Thoughts Issues | Coping with grownup ADHD


I am a 23 year old CA student. I have struggled with Attention Deficit Hyperactivity Disorder (ADHD) all my life, although I was only recently diagnosed. The symptoms date back to my earliest years and I can’t remember not having them. Since ADHD is not taken seriously in Nepal and its drugs are banned, I have struggled with depression and anxiety for most of my life. I’ve done counseling sessions, but I haven’t felt any better. Any help would be appreciated. -A hopeful neurodivergent student

Answer from Dr. Rishav Koirala, psychiatrist at Grande Hospital

This is a growing concern. ADHD is a neurodevelopmental disorder that can include persistent problems such as difficulty concentrating, hyperactivity, and impulsiveness. It starts in childhood and a large percentage may have ADHD in adults later on.

Yes it is a new concept in Nepal. It is only recently that ADHD has been slowly approached in childhood. That is not enough. But adult ADHD is still not something many people are aware of. We don’t have a cultural expression of ADHD in adults other than seeing it as bad behavior, so we don’t notice and therefore don’t care if someone has ADHD, which makes things worse for them. On average, around four to five percent of the total population suffer from ADHD.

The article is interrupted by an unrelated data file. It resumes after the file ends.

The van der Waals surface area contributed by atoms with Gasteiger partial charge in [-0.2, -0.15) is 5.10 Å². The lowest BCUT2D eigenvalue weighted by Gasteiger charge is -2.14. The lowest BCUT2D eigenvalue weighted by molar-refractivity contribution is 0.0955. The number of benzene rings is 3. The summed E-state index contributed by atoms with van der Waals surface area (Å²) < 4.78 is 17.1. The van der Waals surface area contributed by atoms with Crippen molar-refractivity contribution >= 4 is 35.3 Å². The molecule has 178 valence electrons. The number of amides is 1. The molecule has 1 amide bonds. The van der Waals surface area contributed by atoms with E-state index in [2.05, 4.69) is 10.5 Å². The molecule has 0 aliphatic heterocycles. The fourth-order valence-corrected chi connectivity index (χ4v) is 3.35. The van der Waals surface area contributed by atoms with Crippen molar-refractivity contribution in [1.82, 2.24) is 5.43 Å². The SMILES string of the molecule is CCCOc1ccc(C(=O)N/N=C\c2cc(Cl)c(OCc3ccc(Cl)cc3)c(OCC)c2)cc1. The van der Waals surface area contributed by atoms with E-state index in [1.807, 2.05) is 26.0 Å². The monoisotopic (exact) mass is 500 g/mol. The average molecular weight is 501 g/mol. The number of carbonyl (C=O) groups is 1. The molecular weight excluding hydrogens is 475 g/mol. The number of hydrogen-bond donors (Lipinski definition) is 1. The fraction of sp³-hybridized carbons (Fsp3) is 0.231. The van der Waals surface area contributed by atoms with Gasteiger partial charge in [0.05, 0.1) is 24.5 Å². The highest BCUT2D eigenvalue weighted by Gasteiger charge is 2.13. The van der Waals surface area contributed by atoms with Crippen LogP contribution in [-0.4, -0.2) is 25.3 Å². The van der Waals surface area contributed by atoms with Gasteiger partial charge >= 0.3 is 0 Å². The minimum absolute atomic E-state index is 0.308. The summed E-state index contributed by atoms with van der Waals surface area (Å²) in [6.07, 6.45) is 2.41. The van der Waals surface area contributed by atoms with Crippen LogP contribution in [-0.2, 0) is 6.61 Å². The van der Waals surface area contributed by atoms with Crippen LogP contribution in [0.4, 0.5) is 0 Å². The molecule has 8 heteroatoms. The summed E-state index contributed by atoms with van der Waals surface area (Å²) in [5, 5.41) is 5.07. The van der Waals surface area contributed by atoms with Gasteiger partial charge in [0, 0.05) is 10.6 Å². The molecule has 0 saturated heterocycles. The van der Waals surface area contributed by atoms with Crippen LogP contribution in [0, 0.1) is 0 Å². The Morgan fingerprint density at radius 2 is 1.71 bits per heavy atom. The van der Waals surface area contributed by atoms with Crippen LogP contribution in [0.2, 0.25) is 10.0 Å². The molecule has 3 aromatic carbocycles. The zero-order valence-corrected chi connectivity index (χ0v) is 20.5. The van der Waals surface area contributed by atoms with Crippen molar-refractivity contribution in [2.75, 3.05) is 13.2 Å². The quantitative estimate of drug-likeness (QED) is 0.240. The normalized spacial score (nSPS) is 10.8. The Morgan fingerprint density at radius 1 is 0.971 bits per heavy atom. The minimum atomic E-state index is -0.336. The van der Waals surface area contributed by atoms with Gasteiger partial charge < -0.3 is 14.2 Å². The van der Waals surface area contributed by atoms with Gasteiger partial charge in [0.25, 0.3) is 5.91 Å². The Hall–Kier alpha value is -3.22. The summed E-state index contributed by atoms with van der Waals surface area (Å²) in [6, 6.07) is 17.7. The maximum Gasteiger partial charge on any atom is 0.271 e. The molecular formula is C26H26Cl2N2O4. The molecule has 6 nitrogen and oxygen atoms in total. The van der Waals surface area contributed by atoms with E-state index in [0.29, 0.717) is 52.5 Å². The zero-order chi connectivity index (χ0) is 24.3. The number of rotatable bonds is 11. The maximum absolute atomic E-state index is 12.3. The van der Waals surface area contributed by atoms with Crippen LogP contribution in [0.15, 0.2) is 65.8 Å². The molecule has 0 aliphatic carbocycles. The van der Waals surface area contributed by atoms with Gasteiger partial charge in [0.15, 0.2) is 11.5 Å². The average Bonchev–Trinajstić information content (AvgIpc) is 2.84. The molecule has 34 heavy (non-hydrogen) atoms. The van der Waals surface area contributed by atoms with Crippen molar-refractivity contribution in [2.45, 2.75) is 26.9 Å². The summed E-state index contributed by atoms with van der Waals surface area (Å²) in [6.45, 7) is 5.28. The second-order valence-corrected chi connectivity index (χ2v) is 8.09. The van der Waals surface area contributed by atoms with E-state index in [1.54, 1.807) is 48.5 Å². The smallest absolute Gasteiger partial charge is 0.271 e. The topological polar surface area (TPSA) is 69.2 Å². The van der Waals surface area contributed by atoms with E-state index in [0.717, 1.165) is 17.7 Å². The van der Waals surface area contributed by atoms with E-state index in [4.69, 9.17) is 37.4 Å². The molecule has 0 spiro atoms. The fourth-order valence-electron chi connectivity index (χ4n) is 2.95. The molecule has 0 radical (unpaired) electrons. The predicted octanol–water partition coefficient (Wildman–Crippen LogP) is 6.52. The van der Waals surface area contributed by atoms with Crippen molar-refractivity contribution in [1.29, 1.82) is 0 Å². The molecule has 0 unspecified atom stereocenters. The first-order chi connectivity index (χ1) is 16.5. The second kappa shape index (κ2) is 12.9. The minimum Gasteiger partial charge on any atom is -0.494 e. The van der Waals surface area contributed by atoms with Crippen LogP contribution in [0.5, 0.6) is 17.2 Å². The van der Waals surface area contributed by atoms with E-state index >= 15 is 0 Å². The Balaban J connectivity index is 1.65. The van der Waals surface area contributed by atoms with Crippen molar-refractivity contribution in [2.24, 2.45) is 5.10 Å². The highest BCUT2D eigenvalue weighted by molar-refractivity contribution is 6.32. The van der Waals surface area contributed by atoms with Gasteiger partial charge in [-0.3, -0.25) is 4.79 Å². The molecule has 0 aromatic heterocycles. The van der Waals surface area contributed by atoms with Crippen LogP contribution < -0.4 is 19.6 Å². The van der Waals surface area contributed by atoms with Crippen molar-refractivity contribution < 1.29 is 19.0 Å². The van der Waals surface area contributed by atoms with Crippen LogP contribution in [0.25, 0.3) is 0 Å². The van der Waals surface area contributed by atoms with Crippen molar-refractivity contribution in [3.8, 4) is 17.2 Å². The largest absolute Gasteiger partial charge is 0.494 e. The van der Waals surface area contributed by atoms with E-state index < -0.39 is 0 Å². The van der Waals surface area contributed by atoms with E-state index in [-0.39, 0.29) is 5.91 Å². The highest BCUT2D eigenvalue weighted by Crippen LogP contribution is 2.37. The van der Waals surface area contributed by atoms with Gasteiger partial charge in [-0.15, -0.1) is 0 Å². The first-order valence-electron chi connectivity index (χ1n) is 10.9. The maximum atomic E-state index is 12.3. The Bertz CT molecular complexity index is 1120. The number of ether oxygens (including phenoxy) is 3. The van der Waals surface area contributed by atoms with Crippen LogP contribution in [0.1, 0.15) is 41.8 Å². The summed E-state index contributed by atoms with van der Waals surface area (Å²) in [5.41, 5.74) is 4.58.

Since ADHD is not recognized here, there are almost no medications available for someone who needs it. The Department of Drug Administration has yet to approve drugs for the disease. There is also a shortage of specialists in the diagnosis and treatment of ADHD in adults.

But just like you, more and more young people struggling with ADHD have recognized it and are realizing that they need help. Some have brought medicines with them from different countries, but this is not possible for all. (I wonder if that’s an option for you.)

Although psychotherapy can help with ADHD, pharmacological treatment is the gold standard. The best option right now would be to see a psychiatrist and tell him what you are struggling with and even if he has no previous experience with it you can get some kind of help. Since ADHD has been linked to anxiety and depression, a professional can help you here too.

But that’s also a bigger social issue. At the community level, there is a need for greater awareness of ADHD and its prevalence in children, which can often continue into adulthood. The mass awareness will also lead the authorities concerned to consider making ADHD treatments and medicines available in our own country.

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